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Can Early Intervention have a Sustained Effect on Human Capital?

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  • Orla Doyle

    (School of Economics & Geary Institute for Public Policy, University College Dublin)

Abstract

Evidence on the sustained effect of early intervention is inconclusive, with many studies experiencing a dissolution of treatment effects once the program ends. Using a randomized trial, this paper examines the impact of Preparing for Life (PFL), a pregnancy to age five home visiting and parenting program, on outcomes in middle childhood. We find little evidence of cognitive fade-out at age nine, with significant treatment effects on cognitive skills (0.67SD) and school achievement tests (0.47-0.74SD) that are of a similar magnitude to those observed at the end of the program. There is no impact on other school outcomes and earlier effects for socio-emotional skills are no longer evident. While about 50 percent of the sample is retained at age nine, the treatment groups are still balanced on all key baseline characteristics and the results are robust to inverse probability weighting. Mediation analysis suggests that ~46 percent of the treatment effect on cognitive skills is explained by improvements in early parental investment. This study demonstrates that boosting children’s early cognitive skills can reduce school-age inequalities five years after program completion, yet continued investment may be needed to break long-standing inequalities in other dimensions of skills.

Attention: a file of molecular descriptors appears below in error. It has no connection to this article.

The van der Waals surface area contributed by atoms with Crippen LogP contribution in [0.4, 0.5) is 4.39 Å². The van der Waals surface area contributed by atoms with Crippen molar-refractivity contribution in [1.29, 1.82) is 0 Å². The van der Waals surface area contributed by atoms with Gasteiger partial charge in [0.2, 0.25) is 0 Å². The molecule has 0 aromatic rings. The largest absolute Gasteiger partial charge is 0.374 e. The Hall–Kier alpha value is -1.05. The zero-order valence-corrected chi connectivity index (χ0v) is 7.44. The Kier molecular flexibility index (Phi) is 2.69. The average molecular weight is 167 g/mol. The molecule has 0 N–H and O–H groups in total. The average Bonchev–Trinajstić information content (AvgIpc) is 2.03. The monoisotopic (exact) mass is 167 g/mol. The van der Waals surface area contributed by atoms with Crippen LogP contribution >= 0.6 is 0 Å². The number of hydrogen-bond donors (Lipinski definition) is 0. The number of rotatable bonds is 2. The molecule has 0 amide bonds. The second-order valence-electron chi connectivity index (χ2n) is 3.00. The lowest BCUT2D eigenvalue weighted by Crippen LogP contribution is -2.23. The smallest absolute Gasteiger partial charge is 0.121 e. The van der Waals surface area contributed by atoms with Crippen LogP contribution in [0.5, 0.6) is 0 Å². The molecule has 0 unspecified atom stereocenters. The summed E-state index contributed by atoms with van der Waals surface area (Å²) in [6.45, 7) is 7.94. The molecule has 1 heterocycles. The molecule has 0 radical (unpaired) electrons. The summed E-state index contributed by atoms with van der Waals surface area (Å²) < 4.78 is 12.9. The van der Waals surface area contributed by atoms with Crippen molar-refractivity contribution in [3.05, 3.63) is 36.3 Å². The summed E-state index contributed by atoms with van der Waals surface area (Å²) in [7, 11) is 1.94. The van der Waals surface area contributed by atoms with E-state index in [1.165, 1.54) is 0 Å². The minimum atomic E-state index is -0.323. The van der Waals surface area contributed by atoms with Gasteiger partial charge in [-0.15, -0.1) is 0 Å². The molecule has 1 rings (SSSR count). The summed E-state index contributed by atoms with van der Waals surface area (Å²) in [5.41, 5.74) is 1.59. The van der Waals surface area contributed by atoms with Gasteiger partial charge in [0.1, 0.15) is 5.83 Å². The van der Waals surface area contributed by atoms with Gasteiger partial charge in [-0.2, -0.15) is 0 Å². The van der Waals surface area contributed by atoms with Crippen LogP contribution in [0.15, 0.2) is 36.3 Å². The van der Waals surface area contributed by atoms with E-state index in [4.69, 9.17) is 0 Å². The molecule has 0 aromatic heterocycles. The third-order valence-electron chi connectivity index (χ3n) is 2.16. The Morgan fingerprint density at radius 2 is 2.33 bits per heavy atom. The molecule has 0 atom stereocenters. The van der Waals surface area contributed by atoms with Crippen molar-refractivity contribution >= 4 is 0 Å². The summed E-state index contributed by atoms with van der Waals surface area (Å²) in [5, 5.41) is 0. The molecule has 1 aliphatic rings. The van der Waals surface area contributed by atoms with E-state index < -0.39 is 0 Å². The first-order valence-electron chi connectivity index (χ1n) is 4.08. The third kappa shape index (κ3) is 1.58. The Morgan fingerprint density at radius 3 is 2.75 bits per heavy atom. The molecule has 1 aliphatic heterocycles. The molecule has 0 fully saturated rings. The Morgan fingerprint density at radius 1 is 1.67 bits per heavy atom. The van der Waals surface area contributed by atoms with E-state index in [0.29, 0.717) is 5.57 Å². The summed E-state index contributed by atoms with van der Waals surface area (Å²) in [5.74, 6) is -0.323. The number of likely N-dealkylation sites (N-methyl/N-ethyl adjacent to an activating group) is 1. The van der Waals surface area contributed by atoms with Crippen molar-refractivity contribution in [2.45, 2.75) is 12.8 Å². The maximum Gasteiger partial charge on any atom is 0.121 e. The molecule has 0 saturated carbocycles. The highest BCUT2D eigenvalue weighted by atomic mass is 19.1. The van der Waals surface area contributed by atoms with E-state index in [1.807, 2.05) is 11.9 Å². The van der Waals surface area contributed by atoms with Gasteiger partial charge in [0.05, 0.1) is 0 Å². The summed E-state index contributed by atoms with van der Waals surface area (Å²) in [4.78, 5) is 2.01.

Suggested Citation

  • Orla Doyle, 2020. "Can Early Intervention have a Sustained Effect on Human Capital?," Working Papers 202001, Geary Institute, University College Dublin.
  • Handle: RePEc:ucd:wpaper:202001
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    References listed on IDEAS

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    1. James Heckman & Seong Hyeok Moon & Rodrigo Pinto & Peter Savelyev & Adam Yavitz, 2010. "Analyzing social experiments as implemented: evidence from the HighScope Perry Preschool Program," CeMMAP working papers CWP22/10, Centre for Microdata Methods and Practice, Institute for Fiscal Studies.
    2. James J. Heckman & Margaret L. Holland & Kevin K. Makino & Rodrigo Pinto & Maria Rosales-Rueda, 2017. "An Analysis of the Memphis Nurse-Family Partnership Program," NBER Working Papers 23610, National Bureau of Economic Research, Inc.
    3. Orazio Attanasio & Sarah Cattan & Emla Fitzsimons & Costas Meghir & Marta Rubio-Codina, 2020. "Estimating the Production Function for Human Capital: Results from a Randomized Controlled Trial in Colombia," American Economic Review, American Economic Association, vol. 110(1), pages 48-85, January.
    4. Douglas Almond & Janet Currie & Valentina Duque, 2018. "Childhood Circumstances and Adult Outcomes: Act II," Journal of Economic Literature, American Economic Association, vol. 56(4), pages 1360-1446, December.